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Sprains are very common injury that affect the muscles and ligaments. An ankle is one of the most common places to strain due to its vulnerability to twisting and breaking, and where it is in the body. Sprains often occur if you suddenly fall, land too hard or awkwardly or collide with another person or an object.  With your ankle, you can sprain it if you accidentally put weight on the wrong/outside of your foot – particularly a hazard for those high heel wearers! Putting weight on this outside of your foot can cause the outer ligament to tear or stretch too much. Sporting injuries are the main cause of a sprained ankle.

How to avoid a sprained ankle

  • Warm-up before exercising or playing any type of physical sport.
  • Practice exercising regularly – a lack of exercise can weaken your muscles and joints, which means they will become less flexible and therefore you can be more prone to sprains and other related injuries.
  • Don’t tire out your muscles to an extreme level – if you have tired muscles, they are less likely to be able to adequately support your joints. Similarly, when you are tired you will have more trouble controlling the movements of your body generally.
  • Wear appropriate footwear – you must choose footwear which supports your ankle and feet. This is just specific to when playing sports or running, but also to work or at home, so make sure your footwear is appropriate for what you are doing. Avoid very high heels, especially when walking on non-flat ground.
  • Take precautions against falling; keep stairs and any walkways clear of clutter. When there is ice, make sure you are wearing appropriate shoes and have put salt on the ice around your house.
  • Avoid running, jogging or walking fast on uneven ground
  • Do not jump onto hard grounds or from too high or low distance.
  • Eat well to keep joints and ligaments strong.

Treatment of a sprained ankle.

Most of the time, sprains can be managed at home with the aid of painkillers to ease any pain.

Treating the pain can be achieved by simply taking paracetamol or other similar painkillers. If you find this does not do the job, you may need to opt for something a little stronger such a codeine, however you will have to be prescribed this as it is very strong. If you see your GP, he or she may offer to prescribe a non-steroidal anti-inflammatory drug (NSAID) cream or gel to rub on to the affected area to treat pain. You can also get oral NSAID’s, such as ibuprofen tablets; these can aid the reduction of swelling and inflammation.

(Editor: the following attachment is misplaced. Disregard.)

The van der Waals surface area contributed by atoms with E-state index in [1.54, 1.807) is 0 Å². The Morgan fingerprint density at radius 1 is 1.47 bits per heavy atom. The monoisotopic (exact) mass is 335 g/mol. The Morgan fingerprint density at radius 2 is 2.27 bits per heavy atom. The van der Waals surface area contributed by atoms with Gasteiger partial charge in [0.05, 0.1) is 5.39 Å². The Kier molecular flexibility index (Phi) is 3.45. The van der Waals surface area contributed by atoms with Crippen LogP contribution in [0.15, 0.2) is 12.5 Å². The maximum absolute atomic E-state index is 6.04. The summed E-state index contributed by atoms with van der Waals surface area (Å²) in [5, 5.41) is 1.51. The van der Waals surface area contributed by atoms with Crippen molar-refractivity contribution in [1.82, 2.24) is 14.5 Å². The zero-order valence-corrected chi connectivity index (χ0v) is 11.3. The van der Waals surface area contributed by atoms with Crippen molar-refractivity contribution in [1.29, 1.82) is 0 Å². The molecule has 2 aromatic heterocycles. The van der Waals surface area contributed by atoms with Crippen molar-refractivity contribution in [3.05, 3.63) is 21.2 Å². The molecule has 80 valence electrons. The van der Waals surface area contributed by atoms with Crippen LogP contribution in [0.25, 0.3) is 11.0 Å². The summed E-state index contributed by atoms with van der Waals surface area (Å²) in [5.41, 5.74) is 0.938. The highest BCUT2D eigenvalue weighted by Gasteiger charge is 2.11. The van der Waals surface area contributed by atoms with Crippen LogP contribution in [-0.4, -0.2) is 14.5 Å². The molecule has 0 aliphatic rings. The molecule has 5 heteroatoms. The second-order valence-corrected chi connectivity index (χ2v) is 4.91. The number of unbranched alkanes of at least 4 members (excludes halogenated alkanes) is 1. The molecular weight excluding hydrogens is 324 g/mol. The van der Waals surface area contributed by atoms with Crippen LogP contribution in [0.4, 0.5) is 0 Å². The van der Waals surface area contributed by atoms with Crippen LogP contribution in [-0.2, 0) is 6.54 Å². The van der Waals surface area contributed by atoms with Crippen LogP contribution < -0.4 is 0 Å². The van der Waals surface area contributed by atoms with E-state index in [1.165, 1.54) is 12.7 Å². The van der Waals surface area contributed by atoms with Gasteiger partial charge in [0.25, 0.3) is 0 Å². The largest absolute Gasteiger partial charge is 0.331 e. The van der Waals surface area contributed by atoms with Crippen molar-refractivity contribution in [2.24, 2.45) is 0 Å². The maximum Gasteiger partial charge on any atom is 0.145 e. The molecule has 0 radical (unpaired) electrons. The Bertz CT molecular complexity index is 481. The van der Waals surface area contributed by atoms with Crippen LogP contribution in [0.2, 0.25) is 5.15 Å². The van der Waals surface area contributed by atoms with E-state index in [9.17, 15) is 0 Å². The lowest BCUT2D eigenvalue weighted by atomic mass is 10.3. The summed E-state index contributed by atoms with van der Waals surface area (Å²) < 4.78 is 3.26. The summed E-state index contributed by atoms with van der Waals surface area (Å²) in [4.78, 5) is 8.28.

Physiotherapy is also an option for more severe cases of a sprained ankle. You doctor will refer you for physiotherapy, so leave it in the hands of professionals to determine whether this is necessary. Physiotherapy aims to help to restore the function and movement of the injured area through a range of exercises. Physiotherapy may be beneficial long-term, as it can reduce your risk of future injury to that certain area.


While it is rare to need surgery for a sprained ankle, in some cases it may be necessary. Surgery is not commonly carried out because it can be unclear whether it would be effective, or cause any further complications in some cases.  It is normally only required for severe muscle strains and is particularly common in those who are in a professional sporting career.

When it is deemed necessary for surgery, it is usually because it has been decided by a doctor that the muscle may not regain its former strength, and a person’s performance in sport or even quality of life may be affected. Read about ankle surgery here.

 Recovery time for sprained ankle

Depending on how severe the sprain is, determines how long the recovery time is. And this can vary from person to person, depending on many factors including health and age.

Typically an ankle sprain will require around a week or two for you to be able to walk properly again. Full recovery usually takes around six to eight weeks, and at this point you will be able to use your ankle again fully. You should hold off sporting for about eight to twelve weeks however, as it can increase your risk of another sprain if you put too much pressure on it immediately.

Some people who sprain their ankle complain on pro-longed complications and continued problems. These can include general pain in the area of injury, persistent swelling, instability and this can last for months or even years after the original sprain.

If your condition doesn’t improve after the typical recovery time or your symptoms worsen, contact your GP. You may need further treatment and further assessments.

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